Scientists Come to a Conclusion: Asteroid Killed the Dinosaurs

by Nancy Atkinson on March 4, 2010

Want to stay on top of all the space news? Follow @universetoday on Twitter

Over the years, scientists have debated the cause of the mass extinction that wiped out the dinosaurs 65 million years ago. Now, a panel of 41 international experts says it’s official: a massive asteroid around 15 kilometers wide slamming into Earth at Chicxulub, Mexico is the culprit. After surveying a wide variety of evidence for the competing theories, the panel said the telling evidence was the structures preserved in the interior of the crater. Computer models predicted how much rock was vaporized or ejected by the impact. “Our work lets us visualize the astonishing events of the few minutes after impact,” said Dr. Penny Barton, who led the group. “The front of the asteroid hit the Earth while the far side was still out in the upper atmosphere, punching a hole though the Earth’s atmosphere.”

The Cretaceous-Paleogene extinction was one of the biggest in earth’s history and geologic evidence of the impact has been discovered in rock layers from this time period, around the world. While the impact is widely accepted as the cause for the mass extinction, some critics disagreed, saying, for example, that the microfossils from the Gulf of Mexico show that the impact occurred well before the extinction and could not have been its primary cause.

The massive volcanism that produced the Deccan traps of India around this time has also been proposed as the main cause of the extinction. But in the panel’s review, the computer models synthesized the geologic evidence that support the impact hypothesis. The models showed that such an impact would have instantly caused devastating shock waves, a large heat pulse and tsunamis around the globe.

Moreover, a release of larger amounts of dust, debris and gases would have led to a prolonged cooling of Earth’s surface, low light levels and ocean acidification that would have decimated photosynthesizing plants and the species that relied on them.

The asteroid is believed to have hit Earth with a force one billion times more powerful than the atomic bomb at Hiroshima. It would have blasted material at high velocity into the atmosphere, triggering a chain of events that caused a global winter, wiping out much of life on Earth in a matter of days.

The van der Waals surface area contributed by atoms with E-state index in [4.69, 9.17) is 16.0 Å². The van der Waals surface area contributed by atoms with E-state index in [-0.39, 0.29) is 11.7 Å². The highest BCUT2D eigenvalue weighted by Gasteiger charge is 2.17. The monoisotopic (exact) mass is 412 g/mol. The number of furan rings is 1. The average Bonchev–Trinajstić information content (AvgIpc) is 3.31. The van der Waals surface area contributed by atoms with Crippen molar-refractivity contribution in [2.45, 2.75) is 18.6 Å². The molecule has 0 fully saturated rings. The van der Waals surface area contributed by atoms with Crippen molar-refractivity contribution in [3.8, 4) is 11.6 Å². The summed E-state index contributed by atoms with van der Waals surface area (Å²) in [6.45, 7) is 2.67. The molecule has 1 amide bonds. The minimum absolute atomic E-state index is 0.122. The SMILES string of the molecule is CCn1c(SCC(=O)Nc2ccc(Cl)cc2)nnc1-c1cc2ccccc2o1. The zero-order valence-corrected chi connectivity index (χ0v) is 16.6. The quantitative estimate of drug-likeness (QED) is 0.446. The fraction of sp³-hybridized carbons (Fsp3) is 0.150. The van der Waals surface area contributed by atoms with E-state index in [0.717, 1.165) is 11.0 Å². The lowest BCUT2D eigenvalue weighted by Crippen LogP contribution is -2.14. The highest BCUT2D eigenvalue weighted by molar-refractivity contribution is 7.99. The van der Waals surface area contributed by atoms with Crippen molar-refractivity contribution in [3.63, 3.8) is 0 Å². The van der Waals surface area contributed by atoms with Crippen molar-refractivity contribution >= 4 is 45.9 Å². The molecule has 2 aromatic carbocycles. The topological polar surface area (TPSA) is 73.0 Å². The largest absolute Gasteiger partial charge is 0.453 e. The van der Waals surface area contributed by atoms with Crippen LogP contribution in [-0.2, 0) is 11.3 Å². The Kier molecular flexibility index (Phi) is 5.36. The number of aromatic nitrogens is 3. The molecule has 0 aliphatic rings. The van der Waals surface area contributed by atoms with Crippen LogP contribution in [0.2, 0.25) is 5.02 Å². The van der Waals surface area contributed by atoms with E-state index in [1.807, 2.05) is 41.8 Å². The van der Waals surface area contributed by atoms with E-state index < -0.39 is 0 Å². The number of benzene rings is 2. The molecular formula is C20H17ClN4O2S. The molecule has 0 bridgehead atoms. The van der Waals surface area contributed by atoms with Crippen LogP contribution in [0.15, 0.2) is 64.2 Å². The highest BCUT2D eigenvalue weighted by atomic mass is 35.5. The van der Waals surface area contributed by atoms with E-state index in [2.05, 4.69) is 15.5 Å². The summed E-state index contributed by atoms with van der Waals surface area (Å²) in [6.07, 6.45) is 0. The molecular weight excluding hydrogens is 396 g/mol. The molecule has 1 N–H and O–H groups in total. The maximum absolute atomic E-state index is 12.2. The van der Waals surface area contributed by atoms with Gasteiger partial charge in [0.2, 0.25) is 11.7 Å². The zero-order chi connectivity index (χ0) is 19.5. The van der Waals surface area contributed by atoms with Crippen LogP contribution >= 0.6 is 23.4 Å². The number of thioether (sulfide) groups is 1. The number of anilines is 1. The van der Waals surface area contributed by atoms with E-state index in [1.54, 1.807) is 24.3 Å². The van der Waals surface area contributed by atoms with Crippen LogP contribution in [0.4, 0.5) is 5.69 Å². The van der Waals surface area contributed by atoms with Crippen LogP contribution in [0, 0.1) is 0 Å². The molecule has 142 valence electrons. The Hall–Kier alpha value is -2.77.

“As the asteroid vaporized explosively,” said Barton, from the University of Cambridge in the UK, “it created a crater 30 km deep and 100 km across, with sides as high as the Himalayas. However within only two minutes the sides collapsed inwards and the deepest parts of the crater rebounded upwards to leave a wide, shallow hollow.

“These terrifying events led to darkness and a global winter, resulting in the extinction of more than 70% of known species. The tiny shrew-like mammals which were around at that time proved better adapted to survival than the cumbersome dinosaurs, and the removal of these dominant animals paved the way for the radiation of the mammals and eventual emergence of humans on Earth.”

The team’s paper was published in the journal Science.

Sources: University of Cambridge


Nancy Atkinson is Universe Today's Senior Editor. She also works with Astronomy Cast, and is a NASA/JPL Solar System Ambassador.

sneakypete77 March 5, 2010 at 10:08 AM

It’s interesting to contemplate just how “useful” mass extinctions are to jump-starting species down new paths of evolution. Maybe some mass extinctions are good, maybe some are bad in the grand scheme…I’m not sure.

Starhunter March 5, 2010 at 6:08 PM

Very interesting, isn’t possible the volcano could have triggered by the impact or it was already in process, its a puzzle we’ll never be able to answer for sure , just like the how the moon came to be.

Excalibur March 5, 2010 at 10:16 AM

Well Spoodle58, i will try to make sense of what you just said.

1. 65 Ma ago an astreoid hits the earth
2. Between 65 Ma ago and 60 Ma ago the population of dinosaurs drop from 30 to 7.